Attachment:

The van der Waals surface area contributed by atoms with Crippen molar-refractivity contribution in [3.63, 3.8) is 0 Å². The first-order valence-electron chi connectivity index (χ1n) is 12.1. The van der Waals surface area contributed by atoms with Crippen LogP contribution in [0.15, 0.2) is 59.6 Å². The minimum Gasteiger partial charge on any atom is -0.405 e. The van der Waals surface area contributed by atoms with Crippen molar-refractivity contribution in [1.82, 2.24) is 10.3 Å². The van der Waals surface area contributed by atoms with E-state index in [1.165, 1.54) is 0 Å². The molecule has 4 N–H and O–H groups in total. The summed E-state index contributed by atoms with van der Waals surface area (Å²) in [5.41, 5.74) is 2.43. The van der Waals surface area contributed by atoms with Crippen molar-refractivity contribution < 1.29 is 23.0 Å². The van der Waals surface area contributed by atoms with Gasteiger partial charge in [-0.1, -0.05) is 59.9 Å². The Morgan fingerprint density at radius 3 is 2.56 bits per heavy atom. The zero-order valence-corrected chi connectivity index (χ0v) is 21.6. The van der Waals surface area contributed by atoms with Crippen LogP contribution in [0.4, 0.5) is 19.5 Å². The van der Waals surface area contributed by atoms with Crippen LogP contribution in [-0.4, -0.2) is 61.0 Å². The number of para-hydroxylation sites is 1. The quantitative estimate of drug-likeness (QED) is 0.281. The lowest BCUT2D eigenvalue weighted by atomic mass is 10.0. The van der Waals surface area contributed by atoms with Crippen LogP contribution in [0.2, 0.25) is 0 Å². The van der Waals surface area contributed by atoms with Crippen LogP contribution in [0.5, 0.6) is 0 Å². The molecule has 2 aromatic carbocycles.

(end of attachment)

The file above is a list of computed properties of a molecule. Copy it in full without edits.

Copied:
The van der Waals surface area contributed by atoms with Crippen molar-refractivity contribution in [3.63, 3.8) is 0 Å². The first-order valence-electron chi connectivity index (χ1n) is 12.1. The van der Waals surface area contributed by atoms with Crippen LogP contribution in [0.15, 0.2) is 59.6 Å². The minimum Gasteiger partial charge on any atom is -0.405 e. The van der Waals surface area contributed by atoms with Crippen molar-refractivity contribution in [1.82, 2.24) is 10.3 Å². The van der Waals surface area contributed by atoms with E-state index in [1.165, 1.54) is 0 Å². The molecule has 4 N–H and O–H groups in total. The summed E-state index contributed by atoms with van der Waals surface area (Å²) in [5.41, 5.74) is 2.43. The van der Waals surface area contributed by atoms with Crippen molar-refractivity contribution < 1.29 is 23.0 Å². The van der Waals surface area contributed by atoms with Gasteiger partial charge in [-0.1, -0.05) is 59.9 Å². The Morgan fingerprint density at radius 3 is 2.56 bits per heavy atom. The zero-order valence-corrected chi connectivity index (χ0v) is 21.6. The van der Waals surface area contributed by atoms with Crippen LogP contribution in [0.4, 0.5) is 19.5 Å². The van der Waals surface area contributed by atoms with Crippen LogP contribution in [-0.4, -0.2) is 61.0 Å². The number of para-hydroxylation sites is 1. The quantitative estimate of drug-likeness (QED) is 0.281. The lowest BCUT2D eigenvalue weighted by atomic mass is 10.0. The van der Waals surface area contributed by atoms with Crippen LogP contribution in [0.2, 0.25) is 0 Å². The van der Waals surface area contributed by atoms with Crippen LogP contribution in [0.5, 0.6) is 0 Å². The molecule has 2 aromatic carbocycles.